The phone (1) combines a gorgeous see-through design with clean software, 120Hz OLED screen, and wireless charging. The phone takes good photos in challenging situations, and there's no bloatware whatsoever here. The battery life is great, lasting well over a day with ease. That said, there are a few hardware-related issues with the device, and while the software is clean, you don't get much in the way of features. But if you want a phone with a unique design that nails the basics, you'll like what you're getting with the phone (1).
- Distinctive design with LEDs
- Great cameras
- Battery easily lasts over a day
- Wireless charging
- Clean software with zero bloatware
- Three Android OS updates
- Lags in day-to-day use
- No IP67 water resistance
- Ambient light sensor doesn't work
- No bundled charger
- Not available in the U.S.
The Pixel 6a does a brilliant job distilling the features from the Pixel 6 series to a more affordable price. The phone has a similar two-tone design that looks elegant and polished, the build quality is on par with its flagship siblings, and it's easier to hold and use than the phone (1). The biggest selling point for the 6a is the cameras; Google has once again delivered outstanding cameras, and that alone makes the phone worthy of consideration. But there's a problem here — the screen only goes up to 60Hz, and that is a letdown given the caliber of hardware you're getting here.
- Fantastic cameras
- Elegant two-tone design
- Powerful Tensor hardware
- Clean software with no bloatware
- Three Android OS updates
- IP67 dust and water resistance
- 60Hz screen is a letdown
- No wireless charging
- No bundled charger
- Costs too much in India
There has never been a better time to buy a mid-range phone, and the latest offering from Google reinforces that notion. The Pixel 6a comes with high-end internals and fantastic cameras, and it delivers clean software without any bloatware. For its part, Nothing did a great job with the phone (1), delivering a device with a unique design, clean software, and useful extras. So if you're in the market for a new phone and unable to decide between the phone (1) and Pixel 6a, here's what you need to know.
Nothing phone (1) vs. Pixel 6a: Design
With the phone (1), Nothing set out to create a phone with a unique design, and it managed to do just that. The see-through design at the back makes the device stand out in a sea of similar-looking phones, and the addition of LEDs gives it a lot of flair. It's clear that a lot of thought went into the design of the phone (1), and the result is a device that is sure to turn heads.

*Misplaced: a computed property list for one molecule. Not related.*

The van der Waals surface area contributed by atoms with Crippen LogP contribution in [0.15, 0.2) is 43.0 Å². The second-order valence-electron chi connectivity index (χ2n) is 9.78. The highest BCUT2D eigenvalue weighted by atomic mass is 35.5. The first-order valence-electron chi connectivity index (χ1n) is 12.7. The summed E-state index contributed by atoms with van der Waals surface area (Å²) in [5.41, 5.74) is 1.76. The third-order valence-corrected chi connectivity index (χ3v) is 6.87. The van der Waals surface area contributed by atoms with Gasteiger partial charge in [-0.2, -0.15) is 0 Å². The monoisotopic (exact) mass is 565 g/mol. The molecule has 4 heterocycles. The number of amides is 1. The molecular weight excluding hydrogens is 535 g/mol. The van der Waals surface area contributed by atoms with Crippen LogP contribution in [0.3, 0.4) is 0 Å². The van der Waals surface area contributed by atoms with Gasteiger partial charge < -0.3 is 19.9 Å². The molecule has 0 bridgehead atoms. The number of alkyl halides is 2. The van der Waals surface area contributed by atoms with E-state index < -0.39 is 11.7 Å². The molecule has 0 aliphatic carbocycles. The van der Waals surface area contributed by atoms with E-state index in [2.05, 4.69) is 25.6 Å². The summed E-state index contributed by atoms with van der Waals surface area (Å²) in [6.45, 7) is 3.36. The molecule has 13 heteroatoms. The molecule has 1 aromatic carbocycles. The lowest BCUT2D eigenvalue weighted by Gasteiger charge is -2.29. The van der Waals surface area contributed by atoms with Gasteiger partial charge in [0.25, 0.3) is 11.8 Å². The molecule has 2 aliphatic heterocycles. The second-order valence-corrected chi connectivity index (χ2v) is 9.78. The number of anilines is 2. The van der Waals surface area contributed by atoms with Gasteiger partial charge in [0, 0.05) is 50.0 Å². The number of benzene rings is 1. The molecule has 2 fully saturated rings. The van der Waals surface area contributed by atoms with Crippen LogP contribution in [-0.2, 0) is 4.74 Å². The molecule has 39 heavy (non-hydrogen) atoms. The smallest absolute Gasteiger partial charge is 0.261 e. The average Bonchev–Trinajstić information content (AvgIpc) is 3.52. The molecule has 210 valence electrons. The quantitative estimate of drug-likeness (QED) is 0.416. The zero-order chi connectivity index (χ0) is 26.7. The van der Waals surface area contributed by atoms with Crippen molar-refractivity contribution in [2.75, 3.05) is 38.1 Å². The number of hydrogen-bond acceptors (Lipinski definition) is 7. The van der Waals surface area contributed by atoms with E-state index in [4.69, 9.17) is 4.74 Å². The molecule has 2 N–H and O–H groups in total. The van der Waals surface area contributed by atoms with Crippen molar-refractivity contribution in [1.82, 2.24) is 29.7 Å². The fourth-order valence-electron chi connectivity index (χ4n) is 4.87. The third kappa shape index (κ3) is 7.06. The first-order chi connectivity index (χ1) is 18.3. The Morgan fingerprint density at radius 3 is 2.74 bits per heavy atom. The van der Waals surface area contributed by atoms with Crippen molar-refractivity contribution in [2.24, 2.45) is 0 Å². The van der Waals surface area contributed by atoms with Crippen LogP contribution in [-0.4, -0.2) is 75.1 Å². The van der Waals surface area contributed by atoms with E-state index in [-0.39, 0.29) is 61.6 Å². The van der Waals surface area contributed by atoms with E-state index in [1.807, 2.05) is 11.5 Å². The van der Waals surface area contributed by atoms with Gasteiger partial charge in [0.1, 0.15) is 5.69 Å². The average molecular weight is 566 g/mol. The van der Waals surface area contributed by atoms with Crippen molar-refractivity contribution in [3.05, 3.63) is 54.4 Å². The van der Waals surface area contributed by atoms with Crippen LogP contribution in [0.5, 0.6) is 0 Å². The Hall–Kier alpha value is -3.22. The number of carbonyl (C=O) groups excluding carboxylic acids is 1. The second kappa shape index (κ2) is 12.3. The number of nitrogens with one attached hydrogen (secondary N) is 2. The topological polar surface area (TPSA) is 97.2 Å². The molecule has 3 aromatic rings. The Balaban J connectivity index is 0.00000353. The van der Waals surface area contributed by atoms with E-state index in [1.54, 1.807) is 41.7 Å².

Nothing also did a great job with the materials, and the phone (1) has an aluminum mid-frame that's sandwiched between two panes of glass. The white version I'm using looks very elegant and shows off the internals really well, and there's also a black option on offer. The LEDs at the back light up for incoming notifications and calls, and they double up as a fill light when using the cameras — a nifty addition. There isn't any customizability here, and other than using the fill light mode, I didn't get much usage out of the LEDs.
As for the Pixel 6a, Google did a great job carrying over the design from the standard Pixel 6 series. The phone has a similar design language with a full-width camera bar at the back, but this time around, it doesn't protrude as much. As a result, the Pixel 6a doesn't have any wobble when laid flat on a surface, and that's always a good thing.
I'm using the Charcoal variant of the Pixel 6a, and while it also has a two-tone design, it isn't anywhere as striking as the Sage or Chalk colors. The Pixel 6a also has an aluminum mid-frame, but the back is polycarbonate. That isn't a big deal as devices like the Galaxy S21 FE and the Galaxy S22 also come with a polycarbonate back, but I would have liked to see a matte texture that isn't as prone to smudges.
Coming to in-hand feel, the Pixel 6a is the better choice by far. The phone (1) has dimensions of 159.2 x 75.8 x 8.3mm, with the Pixel 6a coming in at 152.2 x 71.8 x 8.9mm. The fact that the Pixel 6a isn't as tall means it is great for one-handed use, but it's the width that makes a huge difference in daily use — the phone (1) feels too wide next to the 6a.
Both devices have flat sides, but the Pixel 6a has subtle curves where the back meets the mid-frame, and that makes it just that little bit easier to hold and use the phone. At 178g, the Pixel 6a is also 15g lighter than the phone (1), and you can easily make out the difference when using both devices side-by-side.
I don't like that Google puts the power button above the volume rocker on its phones; it just makes accessing the button that much more awkward. But that isn't as big an issue on the 6a thanks to its smaller size.
Google also wins out in terms of ingress protection, with the Pixel 6a offering IP67 dust and water resistance as standard. The phone (1), meanwhile, gets an IP53 rating, and while that's good enough for the occasional splash of water, it doesn't cover full immersion.